This kind of focus on failure is inimical to the films of New Hollywood directors, even those released after the era technically comes to a close. Year of the Dragon’s setting inevitably recalls Roman Polanski’s iconic Chinatown (1974), which used the neighborhood to stage its unforgettable conclusion, wherein the private detective J.J. Gittes (Jack Nicholson) sees justice undone — the villain Noah Cross (John Huston) not only goes unpunished, but captures the granddaughter/daughter he fathered out of an incestuous, abusive relationship with his daughter Evelyn Mulwray (Faye Dunaway), who lies slumped over in the driver’s seat of her car with a bullet hole where her eye used to be. As the totally defeated Gittes looks on in confusion and horror, one of his partners mutters the iconic line, “Forget it, Jake. It’s Chinatown,” before leading him off into the night. The implication (what else did you expect?’) betrays the era’s affinity for cynicism, as though the entire story of corruption in the United States were reducible to the simple poetry of one word, a signifier of a neighborhood where everything that can go wrong will go wrong. In this formulation, “Chinatown” has little, if anything, to do with the racial makeup of its residents. Chinatown, in Polanski’s film, is a state of mind that assumes the unassailability of corrupt power structures and the inevitability of the individual’s failure to stop them from continuing their oppressive work. In Year of the Dragon, Cimino picks up the same baton, using the shorthand setting with its primer for corruption, violence and desperate failure to explore his central character’s outrageous defects of character, chief among them an inability to recover from loss in Vietnam.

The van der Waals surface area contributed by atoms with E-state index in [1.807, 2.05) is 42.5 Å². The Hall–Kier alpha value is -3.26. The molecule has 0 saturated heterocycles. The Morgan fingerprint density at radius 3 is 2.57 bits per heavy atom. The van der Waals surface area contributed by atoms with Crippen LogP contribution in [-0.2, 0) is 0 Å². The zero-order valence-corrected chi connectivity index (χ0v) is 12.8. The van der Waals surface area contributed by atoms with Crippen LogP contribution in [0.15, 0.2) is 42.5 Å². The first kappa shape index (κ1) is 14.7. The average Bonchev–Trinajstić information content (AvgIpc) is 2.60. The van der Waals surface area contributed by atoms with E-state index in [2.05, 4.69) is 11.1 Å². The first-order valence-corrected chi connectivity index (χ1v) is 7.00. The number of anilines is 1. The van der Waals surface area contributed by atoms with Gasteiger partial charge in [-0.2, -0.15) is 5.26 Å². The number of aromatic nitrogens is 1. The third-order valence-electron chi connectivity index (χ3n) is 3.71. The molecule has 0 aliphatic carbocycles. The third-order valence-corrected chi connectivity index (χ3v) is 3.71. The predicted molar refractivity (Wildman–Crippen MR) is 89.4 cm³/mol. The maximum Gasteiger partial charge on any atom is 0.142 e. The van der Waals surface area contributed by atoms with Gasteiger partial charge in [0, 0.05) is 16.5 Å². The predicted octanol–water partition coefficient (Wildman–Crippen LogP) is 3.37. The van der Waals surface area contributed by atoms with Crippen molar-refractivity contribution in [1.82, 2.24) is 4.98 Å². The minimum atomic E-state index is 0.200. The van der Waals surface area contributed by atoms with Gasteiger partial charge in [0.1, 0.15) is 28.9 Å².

It is hard to say that Stanley suffers from post-traumatic stress disorder without fuller information from the narrative. Though a number of the other films of the era that feature Vietnam veterans, including Hal Ashby’s Coming Home (1978) and Martin Scorsese’s Taxi Driver (1976), can more convincingly be read in that vein because of their overt exploration of their characters’ physical and psychological wounds, White’s problem mostly stems from his preoccupation with losing. Year of the Dragon does align with Taxi Driver in one crucial respect; White shares the racism that drives Travis Bickle (Robert De Niro), as each man is compelled to purge the city of those they see as undesirable, representative of crime and violence. Though Scorsese’s camera lingers over black men with numerous tracking shots, rendered in slow motion to subsume the spectator’s experience into Travis’s blinkered perspective, Cimino does not so overtly signal fusion between his film’s formal elements and White’s point of view. White’s predilection for spoken racism — something Travis mostly keeps to himself — likely contributed to the criticism leveled against Cimino’s film, along with the Chinatown setting and its numerous characters who inhabit the underworld. Many of the film’s Chinese characters are gangsters who commit brutal crimes, use rape as a weapon, kill civilians and spray machine gun fire into busy restaurants with impunity. The Blu-ray release of the film even includes a title card that precedes the film, almost apologizing for what is about to come, insisting that Year of the Dragon is not intended to portray all Chinese people as criminals or Chinatown as an irredeemable sewer full of violent brutes. Nearly 35 years on from the original release of the film, it still makes people uncomfortable, leading to an apologetic epigraph that seems at cross-purposes with the loving attention paid to the high definition remaster that looks and sounds quite fantastic on a big television with the volume turned up to room-shaking levels.